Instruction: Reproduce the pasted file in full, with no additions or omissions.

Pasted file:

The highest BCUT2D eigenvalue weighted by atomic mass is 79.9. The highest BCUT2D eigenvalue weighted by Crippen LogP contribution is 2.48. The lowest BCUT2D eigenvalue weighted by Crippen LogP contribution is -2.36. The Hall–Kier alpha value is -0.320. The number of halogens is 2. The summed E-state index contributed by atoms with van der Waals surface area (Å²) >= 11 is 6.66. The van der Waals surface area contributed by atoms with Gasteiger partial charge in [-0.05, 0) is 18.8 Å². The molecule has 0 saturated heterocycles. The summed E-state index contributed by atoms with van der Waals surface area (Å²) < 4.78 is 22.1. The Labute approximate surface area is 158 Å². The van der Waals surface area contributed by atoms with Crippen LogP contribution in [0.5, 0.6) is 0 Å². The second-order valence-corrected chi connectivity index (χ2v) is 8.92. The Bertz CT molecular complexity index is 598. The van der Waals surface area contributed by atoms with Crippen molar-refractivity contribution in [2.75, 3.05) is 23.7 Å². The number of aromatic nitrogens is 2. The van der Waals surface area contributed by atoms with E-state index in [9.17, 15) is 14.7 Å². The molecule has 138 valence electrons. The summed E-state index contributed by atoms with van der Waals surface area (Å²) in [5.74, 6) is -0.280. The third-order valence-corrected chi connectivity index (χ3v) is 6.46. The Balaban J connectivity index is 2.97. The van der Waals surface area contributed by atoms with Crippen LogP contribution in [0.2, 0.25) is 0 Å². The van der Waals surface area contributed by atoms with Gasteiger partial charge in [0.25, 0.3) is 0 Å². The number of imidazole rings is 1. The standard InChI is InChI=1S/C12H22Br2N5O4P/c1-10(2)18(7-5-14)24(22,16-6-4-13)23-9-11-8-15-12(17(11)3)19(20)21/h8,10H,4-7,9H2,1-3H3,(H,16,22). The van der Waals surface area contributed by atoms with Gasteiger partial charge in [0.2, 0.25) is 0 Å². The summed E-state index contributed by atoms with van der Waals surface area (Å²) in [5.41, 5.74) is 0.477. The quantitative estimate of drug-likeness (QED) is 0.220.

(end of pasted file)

The highest BCUT2D eigenvalue weighted by atomic mass is 79.9. The highest BCUT2D eigenvalue weighted by Crippen LogP contribution is 2.48. The lowest BCUT2D eigenvalue weighted by Crippen LogP contribution is -2.36. The Hall–Kier alpha value is -0.320. The number of halogens is 2. The summed E-state index contributed by atoms with van der Waals surface area (Å²) >= 11 is 6.66. The van der Waals surface area contributed by atoms with Gasteiger partial charge in [-0.05, 0) is 18.8 Å². The molecule has 0 saturated heterocycles. The summed E-state index contributed by atoms with van der Waals surface area (Å²) < 4.78 is 22.1. The Labute approximate surface area is 158 Å². The van der Waals surface area contributed by atoms with Crippen LogP contribution in [0.5, 0.6) is 0 Å². The second-order valence-corrected chi connectivity index (χ2v) is 8.92. The Bertz CT molecular complexity index is 598. The van der Waals surface area contributed by atoms with Crippen molar-refractivity contribution in [2.75, 3.05) is 23.7 Å². The number of aromatic nitrogens is 2. The van der Waals surface area contributed by atoms with E-state index in [9.17, 15) is 14.7 Å². The molecule has 138 valence electrons. The summed E-state index contributed by atoms with van der Waals surface area (Å²) in [5.74, 6) is -0.280. The third-order valence-corrected chi connectivity index (χ3v) is 6.46. The Balaban J connectivity index is 2.97. The van der Waals surface area contributed by atoms with Crippen LogP contribution in [0.2, 0.25) is 0 Å². The van der Waals surface area contributed by atoms with Gasteiger partial charge in [0.25, 0.3) is 0 Å². The number of imidazole rings is 1. The standard InChI is InChI=1S/C12H22Br2N5O4P/c1-10(2)18(7-5-14)24(22,16-6-4-13)23-9-11-8-15-12(17(11)3)19(20)21/h8,10H,4-7,9H2,1-3H3,(H,16,22). The van der Waals surface area contributed by atoms with Gasteiger partial charge in [0.2, 0.25) is 0 Å². The summed E-state index contributed by atoms with van der Waals surface area (Å²) in [5.41, 5.74) is 0.477. The quantitative estimate of drug-likeness (QED) is 0.220.